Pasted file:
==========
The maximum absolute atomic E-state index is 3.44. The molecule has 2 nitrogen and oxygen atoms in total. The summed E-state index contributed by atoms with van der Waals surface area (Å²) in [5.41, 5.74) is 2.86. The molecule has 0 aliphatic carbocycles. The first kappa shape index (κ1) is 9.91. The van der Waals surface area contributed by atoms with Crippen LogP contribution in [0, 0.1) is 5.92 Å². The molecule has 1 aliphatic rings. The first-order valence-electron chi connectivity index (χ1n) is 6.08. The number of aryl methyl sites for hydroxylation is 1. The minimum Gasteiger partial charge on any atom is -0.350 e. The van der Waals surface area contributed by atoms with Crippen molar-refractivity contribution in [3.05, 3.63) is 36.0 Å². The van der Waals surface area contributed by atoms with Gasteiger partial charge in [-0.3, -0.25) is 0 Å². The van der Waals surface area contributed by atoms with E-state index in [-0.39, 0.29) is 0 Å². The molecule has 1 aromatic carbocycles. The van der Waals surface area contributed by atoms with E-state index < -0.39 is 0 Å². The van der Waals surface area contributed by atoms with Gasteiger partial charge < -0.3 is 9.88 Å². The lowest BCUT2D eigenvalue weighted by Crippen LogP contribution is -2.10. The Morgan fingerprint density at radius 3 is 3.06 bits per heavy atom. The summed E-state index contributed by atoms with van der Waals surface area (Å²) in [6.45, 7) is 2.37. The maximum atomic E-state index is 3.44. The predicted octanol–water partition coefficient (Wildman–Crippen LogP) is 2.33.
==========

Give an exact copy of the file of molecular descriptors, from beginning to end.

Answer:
The maximum absolute atomic E-state index is 3.44. The molecule has 2 nitrogen and oxygen atoms in total. The summed E-state index contributed by atoms with van der Waals surface area (Å²) in [5.41, 5.74) is 2.86. The molecule has 0 aliphatic carbocycles. The first kappa shape index (κ1) is 9.91. The van der Waals surface area contributed by atoms with Crippen LogP contribution in [0, 0.1) is 5.92 Å². The molecule has 1 aliphatic rings. The first-order valence-electron chi connectivity index (χ1n) is 6.08. The number of aryl methyl sites for hydroxylation is 1. The minimum Gasteiger partial charge on any atom is -0.350 e. The van der Waals surface area contributed by atoms with Crippen molar-refractivity contribution in [3.05, 3.63) is 36.0 Å². The van der Waals surface area contributed by atoms with Gasteiger partial charge in [-0.3, -0.25) is 0 Å². The van der Waals surface area contributed by atoms with E-state index in [-0.39, 0.29) is 0 Å². The molecule has 1 aromatic carbocycles. The van der Waals surface area contributed by atoms with E-state index < -0.39 is 0 Å². The van der Waals surface area contributed by atoms with Gasteiger partial charge < -0.3 is 9.88 Å². The lowest BCUT2D eigenvalue weighted by Crippen LogP contribution is -2.10. The Morgan fingerprint density at radius 3 is 3.06 bits per heavy atom. The summed E-state index contributed by atoms with van der Waals surface area (Å²) in [6.45, 7) is 2.37. The maximum atomic E-state index is 3.44. The predicted octanol–water partition coefficient (Wildman–Crippen LogP) is 2.33.